Simultaneous subsidization and privatization has made housing in the Netherlands a hot investment market which currently comes at the cost of starters without “jump-start capital”. Those who aren’t next-of-kin of capital holding parents face rising rent, while being unable to finance a home themselves. This has led to the unsustainable situation in which non-capital owning individuals spent larger parts of their income paying off the mortgages of housing market investors. The simultaneous rise of rent and housing prices is squeezing out equity out of non-capital owners juicing-up house owners as prices rise.

Counter-Effective Policies Have Made The Problem Worse

Important to note in this debate is that all policies which boost the sales of houses indirectly is a tax on non-capital owners and a subsidization for home-owners. Take the mortgage interest deduction: as all starters can deduct mortgage interest costs from their tax bracket, this simply leads to higher bids for the houses of capital owning home owners. By the same reasoning transfer tax cost deduction for starters has simply led to higher earnings for home owners as these measures are counter-effective. The failure of the system is also visible by the high levels of Dutch private debt as the already relatively scarce housing market. Over 75 percent of the houses that come on the market are sold either at the asking price or above. Therefore, from the start of this year investors have to pay 8 percent in transfer tax, which will sooth the pressure slightly.

Figure 1 – Private Debt Levels Are Among The Highest In The World

Ending The Inflationary Cycle Is Not Easy

Reversing this trend will could potentially lead to falling housing prices which will cause an immense shock to the over-indebted nation, potentially bringing Dutch banks in problems. The first steps have been taken to limit house market investors to buy houses just to rent it out again by imposing rental prohibitions in the first years after purchase, as these kind investors are increasingly responsible for rising house prices in some cities. However, the question remains whether these kind of policies will improve the current situation.

Real solutions that would cool down the housing market will have price declines as consequence, as the market is currently in a bubble. This will leave many home owners with debts higher than their mortgage collateral, e.g. their home. The already struggling Dutch banks, suffering from the negative ECB interest rates, would come under increasing pressure. Interestingly, the only solution to help out banks in such scenario would be to increase interest rates again, but that would put the banks under different pressure as companies would default. Bailing-out banks again will be hard as governmental spending is already peaking due to the “corona-related” relief programmes. The only solution remaining would be to finance new debt by new quantitative easing, putting fiat money under increasing viability pressure as commodities and crypto’s will show its true color.

Dutch Internationalization Efforts Will Only Increase Pressure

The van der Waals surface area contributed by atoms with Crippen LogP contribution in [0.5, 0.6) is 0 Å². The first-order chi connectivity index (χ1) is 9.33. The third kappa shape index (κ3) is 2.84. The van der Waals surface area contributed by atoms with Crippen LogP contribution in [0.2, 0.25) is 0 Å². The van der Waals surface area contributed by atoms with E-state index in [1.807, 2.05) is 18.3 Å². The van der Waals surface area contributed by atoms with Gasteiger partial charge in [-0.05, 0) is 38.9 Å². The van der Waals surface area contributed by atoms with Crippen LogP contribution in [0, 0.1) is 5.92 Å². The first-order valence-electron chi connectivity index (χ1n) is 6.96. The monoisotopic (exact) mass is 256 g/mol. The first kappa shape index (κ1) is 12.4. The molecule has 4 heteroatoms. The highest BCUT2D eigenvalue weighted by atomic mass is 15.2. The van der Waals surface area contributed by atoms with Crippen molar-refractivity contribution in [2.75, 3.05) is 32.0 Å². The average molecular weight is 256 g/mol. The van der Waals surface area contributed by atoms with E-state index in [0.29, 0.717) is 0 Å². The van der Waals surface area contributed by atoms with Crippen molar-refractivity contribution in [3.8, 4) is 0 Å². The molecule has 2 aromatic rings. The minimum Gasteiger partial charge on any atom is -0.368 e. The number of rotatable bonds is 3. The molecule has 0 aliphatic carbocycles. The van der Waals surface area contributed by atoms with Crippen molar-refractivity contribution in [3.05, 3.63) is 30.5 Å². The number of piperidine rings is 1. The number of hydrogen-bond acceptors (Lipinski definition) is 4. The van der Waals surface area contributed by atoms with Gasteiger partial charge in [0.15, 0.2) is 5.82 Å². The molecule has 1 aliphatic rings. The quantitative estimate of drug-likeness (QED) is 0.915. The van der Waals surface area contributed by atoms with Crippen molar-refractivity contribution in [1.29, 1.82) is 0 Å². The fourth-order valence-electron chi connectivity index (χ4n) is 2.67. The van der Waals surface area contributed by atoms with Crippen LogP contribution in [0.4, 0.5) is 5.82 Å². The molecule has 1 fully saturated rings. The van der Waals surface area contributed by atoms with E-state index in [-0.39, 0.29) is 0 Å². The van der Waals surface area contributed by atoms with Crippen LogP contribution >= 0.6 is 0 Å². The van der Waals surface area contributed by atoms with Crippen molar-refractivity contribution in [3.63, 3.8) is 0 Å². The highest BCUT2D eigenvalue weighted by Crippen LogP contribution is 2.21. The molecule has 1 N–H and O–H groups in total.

Recent plans by government agencies in the Netherlands to increase the influx of high educated internationals to boost innovation will only put housing markets under higher pressure as these expats tend to be young workers and starters on the housing market. IT-experts are wanted in the Netherlands as the nation has one of the fastest internet connections within Europe. Interestingly, one the main reasons for internationals to leave the Netherlands is the healthcare system, as general practitioners often lack the expertise to make appropriate decisions but do have to decide whether you get to see a specialist. However, expats seem to come to the Netherlands more and more as expats receive significant tax-cuts in the first years of settling. The influx of expats will only inflate pressure on already rising real estate prices in the Netherlands as these highly educated expats tend to earn significantly more than the average Dutch worker.

There Are Signs Of A 2008-Like Bubble, But A Cool-Down May Come Soon

In the graph below, the Bloomberg bubble risk ranking is made in which The Netherlands still seems to abate well. However, the current bottleneck in the Dutch housing market is particularly tight in the starter segment, where home buyers have to overbid ten to twenty percent above asking prices to make a chance. In the higher segments there seem to be no signs whatsoever of bubble forming as family homes are in slightly more abundance available. However, it should be noted that the present situation is not likely to last for long as central banks seemed to be forced to raise interest rates next year for the first time in years. In 2022 as government stimulus dries out, unemployment is most likely to rise higher to above 5 percent of the workforce as a domino-effect of bankruptcies can’t be excluded. And as lending standards are much higher than prior to the 2008 bubble burst, this increased uncertainty will slowdown demand. And as the problem continues to exacerbate political pressure rises, cooling of the housing market could come as soon as the end of 2022. Interestingly, as discussed earlier in 2020 there were less bankruptcies in the Netherlands as in prior years, the likely result of billions of governmental stimulus.

relates to World’s Bubbliest Housing Markets Flash 2008 Style Warnings
Figure 2 – Bloomberg Housing Market Bubble Ranking